Ancient History & Civilisation


Agathocles of Syracuse—Invaded Carthaginian North Africa in 310 B.C. and subsequently won a victory in the field, which prompted the revolt of native Libyans before Agathocles was forced to withdraw. This invasion revealed how vulnerable Carthage was at home.

Antiochus III—Basileus of the Seleucid Empire, he made the mistake of hiring Hannibal as a military consultant after the Second Punic War, and then allowed himself to be drawn into a disastrous war with Rome that ended with defeat at the Battle of Magnesia in 189 B.C.

Appius Claudius—Roman survivor of Cannae who helped Scipio Africanus put down the mutiny at Canusium and who later joined Marcellus at the siege of Syracuse.

Archimedes—The great Greek mathematician who organized the defense of Syracuse against Rome.

Hamilcar Barca—Hannibal’s father, and a commander during the First Punic War. Hamilcar later established the family empire in Spain and is thought to be the source of his son’s hatred of Rome.

Hannibal Barca—Instigator of the Second Punic War, invader of Italy, and among the most capable generals in history.

Hasdrubal Barca—Brother of Hannibal. He was left behind in Spain to guard the family holdings during the Second Punic War. He later invaded Italy over the Alps and was subsequently killed at the Battle of the Metaurus in 207 B.C.

Mago Barca—Brother of Hannibal. He played a vital role at Cannae and later returned to Spain, where he struggled against the Romans. He too invaded Italy in 206 and subsequently died from a wound he received there.

Cato, M. Porcius—A Roman politician and soldier. He was an archetype of conservatism and was a lifelong enemy of Scipio Africanus, not to mention Carthage.

Q. Fabius Maximus—Roman consul and dictator who devised the unpopular strategy of avoiding battle with Hannibal and relying on attrition instead.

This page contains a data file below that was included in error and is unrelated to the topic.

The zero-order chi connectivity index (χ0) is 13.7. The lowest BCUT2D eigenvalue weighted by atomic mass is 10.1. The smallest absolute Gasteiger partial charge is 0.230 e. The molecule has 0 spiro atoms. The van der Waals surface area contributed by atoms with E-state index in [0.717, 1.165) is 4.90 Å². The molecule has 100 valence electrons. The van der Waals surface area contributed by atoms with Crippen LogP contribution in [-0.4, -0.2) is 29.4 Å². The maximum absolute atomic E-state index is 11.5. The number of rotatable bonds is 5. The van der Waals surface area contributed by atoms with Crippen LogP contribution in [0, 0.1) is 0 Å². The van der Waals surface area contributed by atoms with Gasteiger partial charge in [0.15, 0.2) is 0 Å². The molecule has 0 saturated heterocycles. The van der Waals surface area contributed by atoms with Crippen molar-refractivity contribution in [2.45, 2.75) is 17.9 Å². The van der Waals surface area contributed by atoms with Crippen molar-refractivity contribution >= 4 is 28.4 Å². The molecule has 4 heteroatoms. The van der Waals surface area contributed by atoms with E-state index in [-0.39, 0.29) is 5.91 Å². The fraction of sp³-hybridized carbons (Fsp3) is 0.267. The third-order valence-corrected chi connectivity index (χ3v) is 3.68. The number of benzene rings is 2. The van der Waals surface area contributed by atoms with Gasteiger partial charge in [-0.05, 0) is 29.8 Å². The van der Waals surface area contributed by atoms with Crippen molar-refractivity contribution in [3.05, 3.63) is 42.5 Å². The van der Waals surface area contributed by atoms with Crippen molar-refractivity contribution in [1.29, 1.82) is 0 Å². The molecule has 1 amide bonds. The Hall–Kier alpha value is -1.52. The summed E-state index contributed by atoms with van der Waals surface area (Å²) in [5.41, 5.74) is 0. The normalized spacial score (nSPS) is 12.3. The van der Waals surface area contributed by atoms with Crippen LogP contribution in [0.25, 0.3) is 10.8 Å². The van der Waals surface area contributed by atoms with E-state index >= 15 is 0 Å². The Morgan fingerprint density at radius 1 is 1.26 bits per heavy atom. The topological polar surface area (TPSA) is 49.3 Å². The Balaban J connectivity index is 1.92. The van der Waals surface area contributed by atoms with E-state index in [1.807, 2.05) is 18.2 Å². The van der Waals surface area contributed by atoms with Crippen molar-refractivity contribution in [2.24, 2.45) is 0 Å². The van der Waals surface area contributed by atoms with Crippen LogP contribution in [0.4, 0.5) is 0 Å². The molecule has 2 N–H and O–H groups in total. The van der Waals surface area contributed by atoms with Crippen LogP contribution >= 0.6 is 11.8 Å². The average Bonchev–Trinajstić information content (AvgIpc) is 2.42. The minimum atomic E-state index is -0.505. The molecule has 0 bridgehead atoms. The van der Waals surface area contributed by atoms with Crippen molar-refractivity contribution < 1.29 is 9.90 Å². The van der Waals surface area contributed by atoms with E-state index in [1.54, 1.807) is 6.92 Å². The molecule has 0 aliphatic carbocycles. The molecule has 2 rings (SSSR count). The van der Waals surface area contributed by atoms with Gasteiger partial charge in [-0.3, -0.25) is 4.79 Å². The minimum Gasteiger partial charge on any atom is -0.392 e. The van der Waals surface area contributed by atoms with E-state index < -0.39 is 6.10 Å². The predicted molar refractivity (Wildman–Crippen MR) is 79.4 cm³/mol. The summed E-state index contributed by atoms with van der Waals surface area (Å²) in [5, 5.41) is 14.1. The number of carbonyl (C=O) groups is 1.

Cn. Fulvius Flaccus—Brother of the consul Q. Fulvius Flaccus, and the losing general at the First Battle of Herdonea. He was tried for treason, and his surviving troops were exiled to join the legiones Cannenses.

Q. Fulvius Flaccus—Roman consul and important commander in the Second Punic War. He was one of the key participants in the siege of Capua.

Flaminius, Caius—Roman consul and general who made a career of assaulting the Gauls and giving their conquered lands to Roman colonists. He was ambushed by Hannibal at Lake Trasimene and was killed along with much of his army.

Flaminius, T. Quinctius—Roman general and victor at the Battle of Cynoscephalae, which effectively finished Philip V. Flaminius later was sent to Bithynia to hunt down Hannibal.

Hanno “the Great”—The leader of the Carthaginian opposition to the Barcid agenda. He was the Barcids’ opponent during the Second Punic War and appears to have spoken for the interests of commercial agriculture.

Hasdrubal (cavalry commander)—Brilliantly led the Celtic and Spanish cavalry at Cannae.

Hasdrubal Gisgo—Longtime Carthaginian commander, first in Spain and then in North Africa during the Second Punic War. Not a great soldier, but extremely persistent. Also, the father of Sophonisba.

Hasdrubal the Handsome—Carthaginian politician and Hamilcar Barca’s son-in-law. He took over the Barcid holdings in Spain after Hamilcar’s death. Hasdrubal the Handsome was assassinated in 221 and replaced by Hannibal.

Hippocrates and Epicydes—Carthaginian brothers of Syracusan descent whose maneuvers proved to be the catalyst for Syracuse’s revolt against Rome.

Indibilis—A powerful local Spanish chieftain whose shifting loyalties came to epitomize the treacherous political environment in Iberia during the Second Punic War.